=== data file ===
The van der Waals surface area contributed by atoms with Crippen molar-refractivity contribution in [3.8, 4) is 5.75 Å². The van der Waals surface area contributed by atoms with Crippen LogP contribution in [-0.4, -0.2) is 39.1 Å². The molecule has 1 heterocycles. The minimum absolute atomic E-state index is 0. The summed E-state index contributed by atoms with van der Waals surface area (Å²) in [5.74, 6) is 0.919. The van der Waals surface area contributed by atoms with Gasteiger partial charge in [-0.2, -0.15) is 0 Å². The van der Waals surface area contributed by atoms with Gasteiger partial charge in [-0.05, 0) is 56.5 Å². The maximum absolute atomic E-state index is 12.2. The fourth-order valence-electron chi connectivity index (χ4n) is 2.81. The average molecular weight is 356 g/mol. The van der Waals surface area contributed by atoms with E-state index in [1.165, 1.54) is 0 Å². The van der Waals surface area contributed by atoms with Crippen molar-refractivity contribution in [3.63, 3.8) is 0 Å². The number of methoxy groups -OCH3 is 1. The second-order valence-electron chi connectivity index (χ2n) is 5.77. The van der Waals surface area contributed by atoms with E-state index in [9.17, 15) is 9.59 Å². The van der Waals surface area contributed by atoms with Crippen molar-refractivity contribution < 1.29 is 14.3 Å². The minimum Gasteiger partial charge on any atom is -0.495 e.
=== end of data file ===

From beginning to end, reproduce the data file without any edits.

The van der Waals surface area contributed by atoms with Crippen molar-refractivity contribution in [3.8, 4) is 5.75 Å². The van der Waals surface area contributed by atoms with Crippen LogP contribution in [-0.4, -0.2) is 39.1 Å². The molecule has 1 heterocycles. The minimum absolute atomic E-state index is 0. The summed E-state index contributed by atoms with van der Waals surface area (Å²) in [5.74, 6) is 0.919. The van der Waals surface area contributed by atoms with Gasteiger partial charge in [-0.2, -0.15) is 0 Å². The van der Waals surface area contributed by atoms with Gasteiger partial charge in [-0.05, 0) is 56.5 Å². The maximum absolute atomic E-state index is 12.2. The fourth-order valence-electron chi connectivity index (χ4n) is 2.81. The average molecular weight is 356 g/mol. The van der Waals surface area contributed by atoms with E-state index in [1.165, 1.54) is 0 Å². The van der Waals surface area contributed by atoms with Crippen molar-refractivity contribution in [3.63, 3.8) is 0 Å². The number of methoxy groups -OCH3 is 1. The second-order valence-electron chi connectivity index (χ2n) is 5.77. The van der Waals surface area contributed by atoms with E-state index in [9.17, 15) is 9.59 Å². The van der Waals surface area contributed by atoms with Crippen molar-refractivity contribution < 1.29 is 14.3 Å². The minimum Gasteiger partial charge on any atom is -0.495 e.